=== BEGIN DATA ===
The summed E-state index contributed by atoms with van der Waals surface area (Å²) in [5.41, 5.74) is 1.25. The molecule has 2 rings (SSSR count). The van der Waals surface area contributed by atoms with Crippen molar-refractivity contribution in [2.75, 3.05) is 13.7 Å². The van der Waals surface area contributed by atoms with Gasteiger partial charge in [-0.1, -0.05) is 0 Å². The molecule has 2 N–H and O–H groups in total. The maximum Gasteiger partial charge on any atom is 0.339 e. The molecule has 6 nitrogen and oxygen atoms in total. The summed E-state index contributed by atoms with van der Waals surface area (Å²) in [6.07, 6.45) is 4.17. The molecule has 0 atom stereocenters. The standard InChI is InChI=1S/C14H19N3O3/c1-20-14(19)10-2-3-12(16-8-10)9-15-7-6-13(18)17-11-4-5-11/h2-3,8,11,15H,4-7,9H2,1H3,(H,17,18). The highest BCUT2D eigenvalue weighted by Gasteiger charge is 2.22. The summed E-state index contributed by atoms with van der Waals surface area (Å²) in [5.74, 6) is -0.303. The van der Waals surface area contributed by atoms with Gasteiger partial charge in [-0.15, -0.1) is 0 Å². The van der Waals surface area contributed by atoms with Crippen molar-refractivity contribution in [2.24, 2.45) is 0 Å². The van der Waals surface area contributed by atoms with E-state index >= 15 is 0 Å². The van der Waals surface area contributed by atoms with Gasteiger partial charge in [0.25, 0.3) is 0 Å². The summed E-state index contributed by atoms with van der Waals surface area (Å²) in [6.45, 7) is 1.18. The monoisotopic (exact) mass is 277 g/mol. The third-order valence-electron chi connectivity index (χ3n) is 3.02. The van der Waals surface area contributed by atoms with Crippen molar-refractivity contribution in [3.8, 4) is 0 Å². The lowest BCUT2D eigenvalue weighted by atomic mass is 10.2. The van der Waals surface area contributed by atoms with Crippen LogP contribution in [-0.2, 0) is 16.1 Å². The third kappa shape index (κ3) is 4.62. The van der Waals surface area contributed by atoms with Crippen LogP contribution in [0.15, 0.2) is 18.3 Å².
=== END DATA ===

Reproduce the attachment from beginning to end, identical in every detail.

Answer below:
The summed E-state index contributed by atoms with van der Waals surface area (Å²) in [5.41, 5.74) is 1.25. The molecule has 2 rings (SSSR count). The van der Waals surface area contributed by atoms with Crippen molar-refractivity contribution in [2.75, 3.05) is 13.7 Å². The van der Waals surface area contributed by atoms with Gasteiger partial charge in [-0.1, -0.05) is 0 Å². The molecule has 2 N–H and O–H groups in total. The maximum Gasteiger partial charge on any atom is 0.339 e. The molecule has 6 nitrogen and oxygen atoms in total. The summed E-state index contributed by atoms with van der Waals surface area (Å²) in [6.07, 6.45) is 4.17. The molecule has 0 atom stereocenters. The standard InChI is InChI=1S/C14H19N3O3/c1-20-14(19)10-2-3-12(16-8-10)9-15-7-6-13(18)17-11-4-5-11/h2-3,8,11,15H,4-7,9H2,1H3,(H,17,18). The highest BCUT2D eigenvalue weighted by Gasteiger charge is 2.22. The summed E-state index contributed by atoms with van der Waals surface area (Å²) in [5.74, 6) is -0.303. The van der Waals surface area contributed by atoms with Gasteiger partial charge in [-0.15, -0.1) is 0 Å². The van der Waals surface area contributed by atoms with Crippen molar-refractivity contribution in [2.24, 2.45) is 0 Å². The van der Waals surface area contributed by atoms with E-state index >= 15 is 0 Å². The van der Waals surface area contributed by atoms with Gasteiger partial charge in [0.25, 0.3) is 0 Å². The summed E-state index contributed by atoms with van der Waals surface area (Å²) in [6.45, 7) is 1.18. The monoisotopic (exact) mass is 277 g/mol. The third-order valence-electron chi connectivity index (χ3n) is 3.02. The van der Waals surface area contributed by atoms with Crippen molar-refractivity contribution in [3.8, 4) is 0 Å². The lowest BCUT2D eigenvalue weighted by atomic mass is 10.2. The van der Waals surface area contributed by atoms with Crippen LogP contribution in [-0.2, 0) is 16.1 Å². The third kappa shape index (κ3) is 4.62. The van der Waals surface area contributed by atoms with Crippen LogP contribution in [0.15, 0.2) is 18.3 Å².